Web Versus Movie Experiences


Last week it occurred to me what’s missing from a lot of modern digital design and interactive marketing on the Web, and it began with a simple question that crept into my head while sourcing imagery for a post I wrote recently exploring some of the challenges facing digital teams:

Why is it many of us are able to vividly recall movies we’ve seen 5, 10, even 15 years ago (or longer), sometimes recalling very specific scenes, characters, and visual details -yet we cannot remember that award-winning, cutting-edge Web site we saw on thefwa.com last week?

“Time Is Not Important, Only Life” -don’t ask me how I remember this quote from Luc Besson’s visual masterpiece The Fifth Element -but I do, along with a lot of other memorable scenes involving the heroic Corbin Dallas (played by Bruce Willis) and the evil Zorg (played by Gary Oldman).

Weird, but when you actually think about it, time actually is very important when recalling events and experiences in our mind -and is precisely the reason why so many Web experiences fall short and are easily forgettable.

Here’s my theory: movies typically demand on average 90+ minutes of our full undivided attention whereas Web sites (and I am referring to sites chiefly in the entertainment and info-tainment genre) perhaps only require 5 to 10 minutes (at best) of our attention to fully experience.

What this says to me is that the majority of the Web sites out there in this genre, Web sites supposedly designed under the premise of heightened interactivity and user experience to engage and entertain people, are in fact more time-disposable than we digital creators would care to acknowledge.

The Web is a hyper-transient medium characterized by speed and immediacy of information delivery. By contrast movies are linear, passive experiences demanding much more of our time.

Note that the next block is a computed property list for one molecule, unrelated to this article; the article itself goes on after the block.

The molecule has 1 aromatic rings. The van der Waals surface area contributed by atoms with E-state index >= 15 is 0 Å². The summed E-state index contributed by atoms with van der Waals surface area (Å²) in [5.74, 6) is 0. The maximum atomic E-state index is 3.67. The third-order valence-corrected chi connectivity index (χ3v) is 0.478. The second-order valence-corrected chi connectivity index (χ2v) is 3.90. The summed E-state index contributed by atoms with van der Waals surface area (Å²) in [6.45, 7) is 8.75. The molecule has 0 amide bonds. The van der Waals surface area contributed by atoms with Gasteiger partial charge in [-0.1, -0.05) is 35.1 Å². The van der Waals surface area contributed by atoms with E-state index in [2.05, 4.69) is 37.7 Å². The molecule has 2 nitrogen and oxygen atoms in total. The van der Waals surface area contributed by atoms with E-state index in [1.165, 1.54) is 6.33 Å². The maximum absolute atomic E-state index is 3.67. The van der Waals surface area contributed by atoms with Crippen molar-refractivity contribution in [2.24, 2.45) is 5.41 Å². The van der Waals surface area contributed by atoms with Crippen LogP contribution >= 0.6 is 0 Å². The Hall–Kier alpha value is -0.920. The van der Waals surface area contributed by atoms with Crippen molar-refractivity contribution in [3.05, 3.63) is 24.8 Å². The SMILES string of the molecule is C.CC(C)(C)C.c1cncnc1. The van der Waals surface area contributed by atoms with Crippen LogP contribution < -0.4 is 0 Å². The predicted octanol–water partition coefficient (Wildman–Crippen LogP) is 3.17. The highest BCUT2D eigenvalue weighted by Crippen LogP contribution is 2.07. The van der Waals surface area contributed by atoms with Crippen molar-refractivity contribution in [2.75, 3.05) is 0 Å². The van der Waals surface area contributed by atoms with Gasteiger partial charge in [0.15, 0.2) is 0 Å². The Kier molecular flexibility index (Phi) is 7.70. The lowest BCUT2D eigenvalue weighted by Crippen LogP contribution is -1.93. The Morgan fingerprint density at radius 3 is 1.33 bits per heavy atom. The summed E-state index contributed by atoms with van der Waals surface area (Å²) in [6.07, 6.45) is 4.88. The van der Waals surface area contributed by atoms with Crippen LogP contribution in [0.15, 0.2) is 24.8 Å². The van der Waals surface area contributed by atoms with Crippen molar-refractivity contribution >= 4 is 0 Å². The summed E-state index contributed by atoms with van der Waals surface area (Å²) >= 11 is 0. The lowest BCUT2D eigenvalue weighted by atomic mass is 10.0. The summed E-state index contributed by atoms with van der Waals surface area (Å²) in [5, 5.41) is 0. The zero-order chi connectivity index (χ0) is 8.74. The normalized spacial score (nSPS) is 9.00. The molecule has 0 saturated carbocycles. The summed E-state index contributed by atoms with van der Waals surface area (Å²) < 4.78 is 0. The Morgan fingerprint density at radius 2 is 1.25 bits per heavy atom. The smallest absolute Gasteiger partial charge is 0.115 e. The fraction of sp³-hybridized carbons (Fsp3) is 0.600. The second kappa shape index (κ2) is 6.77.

The other factor working against Web-based experiences are the sometimes varied and distracting environments in which we view sites. Interactions with Web based content can occur anywhere Internet access is available —and lately, this seems to be everywhere. For many of us this can be noisy public spaces including the office, the kitchen —even while commuting on public transit. Sometimes these environments are not the most conducive to immersive experiences. Moreover, how compelling can a Web site experience be on a 320 x 240 pixel screen with the sound of a bus engine accelerating in the background?

Theatrical movies performances on the other hand are presented in controlled, purpose-built environments for the optimal experience. That is, a very large dark room, acoustically isolated with multi-channel surround sound, a very large screen, and a comfortable seat -and the popcorn and snacks don’t hurt either. This eliminates a lot of the unnecessary distraction working against our Web-based experiences.

Aside from the constraints of time and space, the movie industry is also much more established than the Web industry. To be fair, movie budgets can be enormous and well supported with diverse teams of pre and post production specialists: photographers, location scouts, art directors and set designers, lighting technicians, musical score and sound designers, script writing, special effects, editing, and the list goes on.

A typical [marketing] Web site on the other hand will only include a small handful of contributors: perhaps several Web developers, creatives/designers, a copywriter, project manager, technology supervisor, several senior managers, and 1 or 2 account service liaisons -that’s about it.

Even with all these challenges and differences, digital teams can still learn a great deal from how movies are made and the working strategies we can employ to genuinely improve the quality of the Web experiences we create.
If we can’t control where people view our sites, we can certainly take steps to control what people experience by thinking more about interactive storytelling and narrative design as a start.

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